It’s all about the Chicken – the Egg

September 23, 2014 at 5:26 AM | Posted in Eggs, It's All About the Chicken | 2 Comments
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Which came first the Chicken or the Egg? Going with the Egg today!
Eggs

White, speckled (red), and brown chicken eggs

White, speckled (red), and brown chicken eggs

Eggs are laid by female animals of many different species, including birds, reptiles, amphibians, and fish, and have been eaten by humans for thousands of years. Bird and reptile eggs consist of a protective eggshell, albumen (egg white), and vitellus (egg yolk), contained within various thin membranes. Popular choices for egg consumption are chicken, duck, quail, roe, and caviar, but the egg most often consumed by humans is the chicken egg.

 

 

 

Egg yolks and whole eggs store significant amounts of protein and choline, and are widely used in cookery. Due to their protein content, the United States Department of Agriculture categorizes eggs as Meats within the Food Guide Pyramid. Despite the nutritional value of eggs, there are some potential health issues arising from egg quality, storage, and individual allergies.

Chickens and other egg-laying creatures are widely kept throughout the world, and mass production of chicken eggs is a global industry. In 2009, an estimated 62.1 million metric tons of eggs were produced worldwide from a total laying flock of approximately 6.4 billion hens. There are issues of regional variation in demand and expectation, as well as current debates concerning methods of mass production. The European Union recently banned battery husbandry of chickens.

 

 

 

A fried chicken egg, "sunny side up"

A fried chicken egg, “sunny side up”

Chicken eggs are widely used in many types of dishes, both sweet and savory, including many baked goods. Some of the most common preparation methods include scrambled, fried, hard-boiled, soft-boiled, omelettes and pickled. They can also be eaten raw, though this is not recommended for people who may be especially susceptible to salmonellosis, such as the elderly, the infirm, or pregnant women. In addition, the protein in raw eggs is only 51% bioavailable, whereas that of a cooked egg is nearer 91% bioavailable, meaning the protein of cooked eggs is nearly twice as absorbable as the protein from raw eggs.

As an ingredient, egg yolks are an important emulsifier in the kitchen, and are also used as a thickener in custards.

The albumen, or egg white, contains protein, but little or no fat, and can be used in cooking separately from the yolk. The proteins in egg white allow it to form foams and aerated dishes. Egg whites may be aerated or whipped to a light, fluffy consistency, and are often used in desserts such as meringues and mousse.

Ground egg shells are sometimes used as a food additive to deliver calcium. Every part of an egg is edible, although the eggshell is generally discarded. Some recipes call for immature or unlaid eggs, which are harvested after the hen is slaughtered or cooked while still inside the chicken.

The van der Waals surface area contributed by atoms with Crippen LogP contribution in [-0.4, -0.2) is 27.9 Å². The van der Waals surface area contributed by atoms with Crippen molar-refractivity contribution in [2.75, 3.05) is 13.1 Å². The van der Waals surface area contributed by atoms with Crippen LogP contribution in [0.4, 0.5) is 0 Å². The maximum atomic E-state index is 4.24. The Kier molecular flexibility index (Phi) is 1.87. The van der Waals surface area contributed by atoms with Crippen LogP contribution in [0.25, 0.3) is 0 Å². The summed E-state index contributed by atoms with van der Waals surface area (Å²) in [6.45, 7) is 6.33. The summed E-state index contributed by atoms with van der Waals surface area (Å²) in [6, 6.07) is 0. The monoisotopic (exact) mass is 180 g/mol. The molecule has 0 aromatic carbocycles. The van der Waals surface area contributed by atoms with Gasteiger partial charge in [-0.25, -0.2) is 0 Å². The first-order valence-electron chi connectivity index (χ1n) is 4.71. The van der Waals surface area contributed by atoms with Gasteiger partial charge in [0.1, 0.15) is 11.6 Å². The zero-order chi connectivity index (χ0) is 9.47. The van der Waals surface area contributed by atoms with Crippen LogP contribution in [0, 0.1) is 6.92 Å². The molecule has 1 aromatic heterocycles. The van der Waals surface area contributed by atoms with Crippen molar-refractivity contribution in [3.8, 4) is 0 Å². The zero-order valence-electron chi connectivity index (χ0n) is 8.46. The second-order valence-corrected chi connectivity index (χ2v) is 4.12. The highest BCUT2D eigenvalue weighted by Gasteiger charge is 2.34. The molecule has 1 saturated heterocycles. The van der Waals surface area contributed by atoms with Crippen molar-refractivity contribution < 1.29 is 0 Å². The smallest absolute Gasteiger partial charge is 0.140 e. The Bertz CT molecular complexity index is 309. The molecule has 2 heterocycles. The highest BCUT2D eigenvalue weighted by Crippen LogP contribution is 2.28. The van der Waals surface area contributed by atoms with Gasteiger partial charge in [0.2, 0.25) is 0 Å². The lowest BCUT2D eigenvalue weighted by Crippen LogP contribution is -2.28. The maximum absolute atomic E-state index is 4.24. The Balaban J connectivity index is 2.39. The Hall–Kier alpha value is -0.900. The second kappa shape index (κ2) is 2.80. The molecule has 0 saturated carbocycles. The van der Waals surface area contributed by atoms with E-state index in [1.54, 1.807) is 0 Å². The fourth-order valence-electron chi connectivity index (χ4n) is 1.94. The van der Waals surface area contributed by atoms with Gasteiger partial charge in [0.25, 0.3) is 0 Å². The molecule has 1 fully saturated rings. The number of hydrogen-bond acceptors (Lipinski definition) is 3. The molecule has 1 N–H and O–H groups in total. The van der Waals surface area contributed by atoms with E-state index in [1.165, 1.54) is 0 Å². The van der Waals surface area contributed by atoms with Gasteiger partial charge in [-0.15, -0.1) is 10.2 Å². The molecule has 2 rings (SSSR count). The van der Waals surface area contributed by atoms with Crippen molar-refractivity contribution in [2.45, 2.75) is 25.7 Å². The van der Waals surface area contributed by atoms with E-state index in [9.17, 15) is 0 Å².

Eggs contain multiple proteins which gel at different temperatures within the yolk and the white, and the temperature determines the gelling time. Egg yolk begins to gelify, or solidify, when it reaches temperatures between about 63 and 70 °C (145 and 158 °F). Egg white gels at slightly higher temperatures, about 60 to 80 °C (140 to 176 °F)- the white contains ovalbumin that sets at the highest temperature. However, in practice, in many cooking processes the white gels first because it is exposed to higher temperatures for longer.

Salmonella is killed instantly at 71 °C (160 °F), but is also killed from 54.5 °C (130.1 °F) if held there for sufficiently long time periods. To avoid the issue of salmonella, eggs can be pasteurised in-shell at 57 °C (135 °F) for an hour and 15 minutes. Although the white is slightly milkier, the eggs can be used in normal ways. Whipping for meringue takes significantly longer, but the final volume is virtually the same.

If a boiled egg is overcooked, a greenish ring sometimes appears around egg yolk due to the iron and sulfur compounds in the egg. It can also occur with an abundance of iron in the cooking water. The green ring does not affect the egg’s taste; overcooking, however, harms the quality of the protein. Chilling the egg for a few minutes in cold water until it is completely cooled may prevent the greenish ring from forming on the surface of the yolk.

 

 

Eggs for sale at a grocery store

Eggs for sale at a grocery store

The US Department of Agriculture grades eggs by the interior quality of the egg (see Haugh unit) and the appearance and condition of the egg shell. Eggs of any quality grade may differ in weight (size).

U.S. Grade AA
Eggs have whites that are thick and firm; yolks that are high, round, and practically free from defects; and clean, unbroken shells.
Grade AA and Grade A eggs are best for frying and poaching, where appearance is important.
U.S. Grade A
Eggs have characteristics of Grade AA eggs except the whites are “reasonably” firm.
This is the quality most often sold in stores.
U.S. Grade B
Eggs have whites that may be thinner and yolks that may be wider and flatter than eggs of higher grades. The shells must be unbroken, but may show slight stains.
This quality is seldom found in retail stores because they are usually used to make liquid, frozen, and dried egg products, as well as other egg-containing products.
In Australia and the European Union, eggs are graded by the hen farming method, free range, battery caged, etc.

Chicken eggs are also graded by size for the purpose of sales.

 

 

 

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2 Comments »

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  1. I love having my chickens in the garden,free ranging by day and laying a variety of colours of eggs!

    • They are the best!


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